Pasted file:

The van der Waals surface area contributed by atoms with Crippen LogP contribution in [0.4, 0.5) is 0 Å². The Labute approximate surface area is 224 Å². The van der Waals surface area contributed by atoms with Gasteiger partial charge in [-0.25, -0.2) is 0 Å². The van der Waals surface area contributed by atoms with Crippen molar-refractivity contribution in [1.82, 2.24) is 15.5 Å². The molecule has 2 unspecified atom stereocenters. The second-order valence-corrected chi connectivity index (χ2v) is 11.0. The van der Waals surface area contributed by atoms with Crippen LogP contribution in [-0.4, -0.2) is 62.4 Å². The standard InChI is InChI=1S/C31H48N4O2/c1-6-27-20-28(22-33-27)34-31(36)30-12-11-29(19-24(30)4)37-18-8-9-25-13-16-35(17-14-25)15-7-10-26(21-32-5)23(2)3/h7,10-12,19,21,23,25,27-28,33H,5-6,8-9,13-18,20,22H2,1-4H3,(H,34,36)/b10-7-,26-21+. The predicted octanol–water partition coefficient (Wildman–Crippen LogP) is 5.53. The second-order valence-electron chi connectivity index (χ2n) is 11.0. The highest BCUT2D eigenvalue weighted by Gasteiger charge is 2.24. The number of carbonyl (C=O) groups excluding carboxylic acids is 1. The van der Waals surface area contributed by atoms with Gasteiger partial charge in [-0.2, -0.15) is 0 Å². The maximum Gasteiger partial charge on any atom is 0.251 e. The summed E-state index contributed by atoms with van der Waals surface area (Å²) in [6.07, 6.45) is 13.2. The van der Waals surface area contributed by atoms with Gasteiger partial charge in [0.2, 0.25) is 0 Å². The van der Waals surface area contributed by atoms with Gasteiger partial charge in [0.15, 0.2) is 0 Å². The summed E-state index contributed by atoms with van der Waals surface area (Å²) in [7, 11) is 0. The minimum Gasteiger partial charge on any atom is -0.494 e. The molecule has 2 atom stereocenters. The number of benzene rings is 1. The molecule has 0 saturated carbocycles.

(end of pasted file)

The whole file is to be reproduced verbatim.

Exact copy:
The van der Waals surface area contributed by atoms with Crippen LogP contribution in [0.4, 0.5) is 0 Å². The Labute approximate surface area is 224 Å². The van der Waals surface area contributed by atoms with Gasteiger partial charge in [-0.25, -0.2) is 0 Å². The van der Waals surface area contributed by atoms with Crippen molar-refractivity contribution in [1.82, 2.24) is 15.5 Å². The molecule has 2 unspecified atom stereocenters. The second-order valence-corrected chi connectivity index (χ2v) is 11.0. The van der Waals surface area contributed by atoms with Crippen LogP contribution in [-0.4, -0.2) is 62.4 Å². The standard InChI is InChI=1S/C31H48N4O2/c1-6-27-20-28(22-33-27)34-31(36)30-12-11-29(19-24(30)4)37-18-8-9-25-13-16-35(17-14-25)15-7-10-26(21-32-5)23(2)3/h7,10-12,19,21,23,25,27-28,33H,5-6,8-9,13-18,20,22H2,1-4H3,(H,34,36)/b10-7-,26-21+. The predicted octanol–water partition coefficient (Wildman–Crippen LogP) is 5.53. The second-order valence-electron chi connectivity index (χ2n) is 11.0. The highest BCUT2D eigenvalue weighted by Gasteiger charge is 2.24. The number of carbonyl (C=O) groups excluding carboxylic acids is 1. The van der Waals surface area contributed by atoms with Gasteiger partial charge in [-0.2, -0.15) is 0 Å². The maximum Gasteiger partial charge on any atom is 0.251 e. The summed E-state index contributed by atoms with van der Waals surface area (Å²) in [6.07, 6.45) is 13.2. The van der Waals surface area contributed by atoms with Gasteiger partial charge in [0.2, 0.25) is 0 Å². The van der Waals surface area contributed by atoms with Gasteiger partial charge in [0.15, 0.2) is 0 Å². The summed E-state index contributed by atoms with van der Waals surface area (Å²) in [7, 11) is 0. The minimum Gasteiger partial charge on any atom is -0.494 e. The molecule has 2 atom stereocenters. The number of benzene rings is 1. The molecule has 0 saturated carbocycles.